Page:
Clarice Pecori Giraldi. The Collezione Fondazione San Patrignano at PART
On a warm early autumn morning, PART (Palazzi dell’Arte Rimini) previewed with a meaningful conference between its main protagonists: Stefano Bonaccini, President of the Emilia-Romagna Region, Andrea Gnassi, Mayor of Rimini, Letizia Moratti, Co-Founder of the Fondazione San Patrignano, Clarice Pecori Giraldi, Curatorial Coordinator of the Collezione Fondazione San Patrignano and Luca Cipelletti, author of the architectural and display project – in the context of the magnificent Teatro Galli, renovated after 75 years since its closing.
Moving to the close historical buildings of Podestà and Arengo, Pecori Giraldi introduces us to the curated Collection bringing together artists including: Vanessa Beecroft, Zehra Doğan, Mona Hatoum, Damien Hirst, Ibrahim Mahama, Agnes Martin, Michelangelo Pistoletto, Andreas Slominski, Ettore Spalletti, and Francesco Vezzoli, among many others.
Martina Alemani had the chance to be in a conversation with the curatorial coordinator, unveiling some curiosities behind the Collezione – and Pecori Giraldi’s practice.
Martina Alemani: PART, the new museum in Rimini, is now permanently housing the San Patrignano Foundation’s Collection of contemporary artworks donated by artists, collectors, and gallerists. How was their involvement processed?
Clarice Pecori Giraldi: I would say that the initial contribution was given by collectors and it was a fundamental part, because the first collector donated twelve artworks of very high quality. Consequently, he established a quality level that had an impact on the whole Collection. Then came the artists, sometimes with their gallerists, but I would say that the lion’s share was given by collectors.
MA: How were you involved as curatorial coordinator of the Collection?
CPG: I worked at Christie’s. I used to be auctioneer at the charity auction of San Patrignano, which is organised every year in November. It is the charity auction with the highest turnover in Italy. When I used to lead the auction, the turnover was between 1.4 million and 1.6 million (euros). So that is a very important auction. A great relationship of trust was therefore established between Gian Marco and Letizia Moratti and me. When they started to think about this artworks donation project, they asked me to join the Board of Directors and to take care of this project. This is how it all started.
MA: Which artists (like David Tremlett, who created the permanent wall drawing at the entrance of building of Podestà) will work in collaboration with the young people of the community of San Patrignano in the near future?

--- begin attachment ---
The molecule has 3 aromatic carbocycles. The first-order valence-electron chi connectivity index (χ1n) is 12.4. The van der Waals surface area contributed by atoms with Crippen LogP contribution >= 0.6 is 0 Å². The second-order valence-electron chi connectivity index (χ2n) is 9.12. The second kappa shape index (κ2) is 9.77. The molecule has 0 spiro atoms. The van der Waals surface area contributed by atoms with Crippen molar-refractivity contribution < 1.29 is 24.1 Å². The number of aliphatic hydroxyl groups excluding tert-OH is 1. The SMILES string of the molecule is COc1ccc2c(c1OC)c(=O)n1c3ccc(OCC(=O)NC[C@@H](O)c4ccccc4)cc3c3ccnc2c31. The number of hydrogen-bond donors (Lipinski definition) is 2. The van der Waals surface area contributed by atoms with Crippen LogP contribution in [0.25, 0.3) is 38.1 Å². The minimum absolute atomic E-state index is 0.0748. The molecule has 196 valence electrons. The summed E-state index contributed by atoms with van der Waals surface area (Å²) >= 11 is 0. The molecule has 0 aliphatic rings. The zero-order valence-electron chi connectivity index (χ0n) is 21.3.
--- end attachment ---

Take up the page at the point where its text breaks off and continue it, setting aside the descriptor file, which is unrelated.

CPG: For the moment it’s just Zehra Doğan. We don’t have any other collaboration at the moment, because it is a matter of quality and not of quantity. Working for a few days in the community is quite engaging, even for a regular visitor. To work there means also to go around the community, to stay there for lunch and eat together with 1200 young guys and before eating everyone stands up and there is a moment where a guy claps his hands twice followed by 30 seconds of silence. I get goose bumps every time I go there. The artists that go to work there also must be ready to look within themselves.
One very important thing that I would like to emphasize is the synergy that has developed between the artists and the community. Artists like Mimmo Paladino, Alessandro Busci and Vanessa Beecroft worked with the community directly at San Patrignano, as will also happen with Zehra Dogan. Similarly, David Tremlett and Roberto Coda Zabetta developed the work in collaboration, but this time specifically at PART.
MA: How does the 14th century masterpiece “conduct and mix a magical atmosphere where the particular becomes universal,” as the mayor of Rimini Andrea Gnassi affirmed?
CPG: The dialogue between a 14th century artwork and the contemporary is always, for me, a stimulus for reflection, because it forces you to think about an exhibition space including works of different centuries and that is never banal. It’s a confrontation.
MA: Is there any other artwork in the collection that you would define as “key” like VBSS.02 by Vanessa Beecroft?
CPG: I think that the work of Pistoletto is extremely absorbing, you have to interact with it and this is something I appreciate very much. Then, I would mention the trap work of Slominski. It is a little artwork that has a great significance and helps us reflect.
MA: As an art advisor, is there a common thread that links the different collections you curate or, on the contrary, does it radically changes depending on the patronage?
CPG: I have my own taste, therefore when one turns to me, he already knows my sensitivity. Just to explain myself, I would not be able to make a collection of Fluxus art. There is always a lot of empathy and I like to think there is some spirituality. This is my distinguishing mark.
As a closing note: like Alemani and Pecori Giraldi discussed, particularly significant are the works by Vanessa Beecroft and Andreas Slominski. In the first, VBSS.002, a woman feeds two kids to her breasts and becomes a symbol of Fondazione San Patrignano and the boys and girls who experience it. Beecroft claims about it: “The sources of my inspiration became the paintings and sculptures of the 15th and 17th century, and the architecture of any era.”
Wieselwippbrettfalle is the work by Slominski, a trap for mice, installed on the floor of one of the exhibition’s rooms. Traps in the artist’s practice have become the solution in his search for a personal form of artistic expression, they have become his artistic strategy.